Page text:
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Foundations and Applications of Computer Based Material Flow Networks for Environmental Management

Foundations and Applications of Computer Based Material Flow Networks for Environmental Management
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Author(s): Andreas Moller (University of Hamburg, Germany), Bernd Page (University of Hamburg, Germany), Arno Rolf (University of Hamburg, Germany)and Volker Wohlgemuth (University of Hamburg, Germany)
Copyright: 2001
Pages: 18
Source title: Environmental Information Systems in Industry and Public Administration
Source Author(s)/Editor(s): Claus Rautenstrauch (Otto von Guericke University, Denmark)and Susanne Patig (Otto-von-Guericke University Magdeburg, Germany)
DOI: 10.4018/978-1-930708-02-0.ch026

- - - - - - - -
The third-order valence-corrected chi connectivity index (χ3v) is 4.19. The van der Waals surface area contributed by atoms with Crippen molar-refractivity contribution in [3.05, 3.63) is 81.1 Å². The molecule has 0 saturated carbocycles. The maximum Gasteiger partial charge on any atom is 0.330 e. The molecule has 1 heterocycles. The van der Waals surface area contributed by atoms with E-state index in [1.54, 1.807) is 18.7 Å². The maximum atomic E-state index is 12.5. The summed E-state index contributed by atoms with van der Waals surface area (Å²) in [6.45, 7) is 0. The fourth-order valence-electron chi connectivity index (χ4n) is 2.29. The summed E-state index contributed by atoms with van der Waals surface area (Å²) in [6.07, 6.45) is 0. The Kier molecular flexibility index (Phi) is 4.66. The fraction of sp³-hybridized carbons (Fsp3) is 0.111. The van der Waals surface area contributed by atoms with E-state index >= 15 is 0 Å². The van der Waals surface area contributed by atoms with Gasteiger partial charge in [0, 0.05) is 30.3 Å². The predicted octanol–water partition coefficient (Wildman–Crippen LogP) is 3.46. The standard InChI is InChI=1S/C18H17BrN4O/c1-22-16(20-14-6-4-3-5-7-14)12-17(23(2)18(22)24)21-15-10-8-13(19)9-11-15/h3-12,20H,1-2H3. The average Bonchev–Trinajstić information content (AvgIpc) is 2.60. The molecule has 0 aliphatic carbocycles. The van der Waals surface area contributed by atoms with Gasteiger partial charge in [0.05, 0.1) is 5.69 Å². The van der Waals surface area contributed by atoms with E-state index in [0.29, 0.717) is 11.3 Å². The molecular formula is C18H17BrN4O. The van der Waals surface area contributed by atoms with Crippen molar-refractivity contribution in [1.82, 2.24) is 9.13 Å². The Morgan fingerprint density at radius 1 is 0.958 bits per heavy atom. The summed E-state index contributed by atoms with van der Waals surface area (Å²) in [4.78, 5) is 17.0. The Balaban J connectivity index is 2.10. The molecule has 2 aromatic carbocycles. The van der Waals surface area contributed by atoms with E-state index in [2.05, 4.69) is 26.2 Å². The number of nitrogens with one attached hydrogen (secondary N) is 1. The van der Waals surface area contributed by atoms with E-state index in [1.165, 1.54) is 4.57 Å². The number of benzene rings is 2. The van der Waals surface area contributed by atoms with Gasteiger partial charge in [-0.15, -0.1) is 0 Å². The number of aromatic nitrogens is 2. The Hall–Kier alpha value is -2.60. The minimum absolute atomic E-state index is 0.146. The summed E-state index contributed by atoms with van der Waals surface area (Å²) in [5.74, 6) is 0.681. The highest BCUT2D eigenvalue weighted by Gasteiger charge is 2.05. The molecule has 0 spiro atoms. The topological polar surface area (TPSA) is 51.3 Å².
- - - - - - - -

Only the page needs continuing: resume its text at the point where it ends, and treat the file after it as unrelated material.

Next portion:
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This chapter describes the foundations of Material Flow Networks for environmental management and gives an overview about their application fields. Material Flow Networks describe the flow of materials and energy within a defined system. The representation and evaluation of these material flows - especially when these flows have an impact on our environment and are caused by human business activities - has become one of the most important tasks of the so-called environmental management. The more familiar we become with the material and energy flows, the more we come to understand the relationship between human activities and our natural environment. The kind of techniques and tools required for material and energy flow analysis focuses on understanding the underlying material and energy transformations and the environmental impact of the resulting material and energy flows. Given the above, a possible definition of material and energy flow analysis is the process of collecting material and energy flow data and of computing derived values from the collection of data. The resulting material and energy flow model is a representation of the underlying system. The model must allow the user to evaluate different aspects of a system (see also, Schmidt, 1997): In input/output balances of companies, plants or production processes within the system refers to a site-specific view and a certain period of time, whereas in a life cycle assessment (LCA) a product or service is the item of interest, which usually is far beyond the temporal and spatial dimension of a common input/output balance. In fact, the same system is modelled in both cases, but interpreted with regard to different perspectives and boundaries.

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